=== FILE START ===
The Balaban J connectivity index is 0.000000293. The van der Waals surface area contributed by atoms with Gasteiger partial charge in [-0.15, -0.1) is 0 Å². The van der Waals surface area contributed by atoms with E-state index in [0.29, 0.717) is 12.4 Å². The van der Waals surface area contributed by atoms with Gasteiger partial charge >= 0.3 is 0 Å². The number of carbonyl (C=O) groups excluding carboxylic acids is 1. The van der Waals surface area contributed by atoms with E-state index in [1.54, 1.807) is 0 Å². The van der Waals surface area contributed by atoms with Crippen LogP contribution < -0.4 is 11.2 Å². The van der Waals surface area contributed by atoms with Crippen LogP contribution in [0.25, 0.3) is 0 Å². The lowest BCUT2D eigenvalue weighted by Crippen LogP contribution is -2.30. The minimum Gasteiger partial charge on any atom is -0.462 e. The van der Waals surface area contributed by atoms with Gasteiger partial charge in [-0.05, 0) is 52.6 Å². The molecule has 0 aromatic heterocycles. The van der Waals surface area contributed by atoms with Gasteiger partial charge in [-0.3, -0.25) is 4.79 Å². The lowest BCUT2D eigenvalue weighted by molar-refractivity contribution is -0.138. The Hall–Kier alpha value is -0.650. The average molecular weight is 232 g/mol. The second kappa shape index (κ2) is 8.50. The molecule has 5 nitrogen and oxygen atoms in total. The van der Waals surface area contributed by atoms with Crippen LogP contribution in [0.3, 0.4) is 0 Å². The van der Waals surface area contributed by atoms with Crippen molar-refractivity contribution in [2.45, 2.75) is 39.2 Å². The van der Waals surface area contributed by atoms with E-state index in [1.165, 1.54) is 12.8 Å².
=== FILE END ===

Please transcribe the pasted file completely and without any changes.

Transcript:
The Balaban J connectivity index is 0.000000293. The van der Waals surface area contributed by atoms with Gasteiger partial charge in [-0.15, -0.1) is 0 Å². The van der Waals surface area contributed by atoms with E-state index in [0.29, 0.717) is 12.4 Å². The van der Waals surface area contributed by atoms with Gasteiger partial charge >= 0.3 is 0 Å². The number of carbonyl (C=O) groups excluding carboxylic acids is 1. The van der Waals surface area contributed by atoms with E-state index in [1.54, 1.807) is 0 Å². The van der Waals surface area contributed by atoms with Crippen LogP contribution < -0.4 is 11.2 Å². The van der Waals surface area contributed by atoms with Crippen LogP contribution in [0.25, 0.3) is 0 Å². The lowest BCUT2D eigenvalue weighted by Crippen LogP contribution is -2.30. The minimum Gasteiger partial charge on any atom is -0.462 e. The van der Waals surface area contributed by atoms with Gasteiger partial charge in [-0.05, 0) is 52.6 Å². The molecule has 0 aromatic heterocycles. The van der Waals surface area contributed by atoms with Gasteiger partial charge in [-0.3, -0.25) is 4.79 Å². The lowest BCUT2D eigenvalue weighted by molar-refractivity contribution is -0.138. The Hall–Kier alpha value is -0.650. The average molecular weight is 232 g/mol. The second kappa shape index (κ2) is 8.50. The molecule has 5 nitrogen and oxygen atoms in total. The van der Waals surface area contributed by atoms with Crippen LogP contribution in [0.3, 0.4) is 0 Å². The van der Waals surface area contributed by atoms with Crippen molar-refractivity contribution in [2.45, 2.75) is 39.2 Å². The van der Waals surface area contributed by atoms with E-state index in [1.165, 1.54) is 12.8 Å².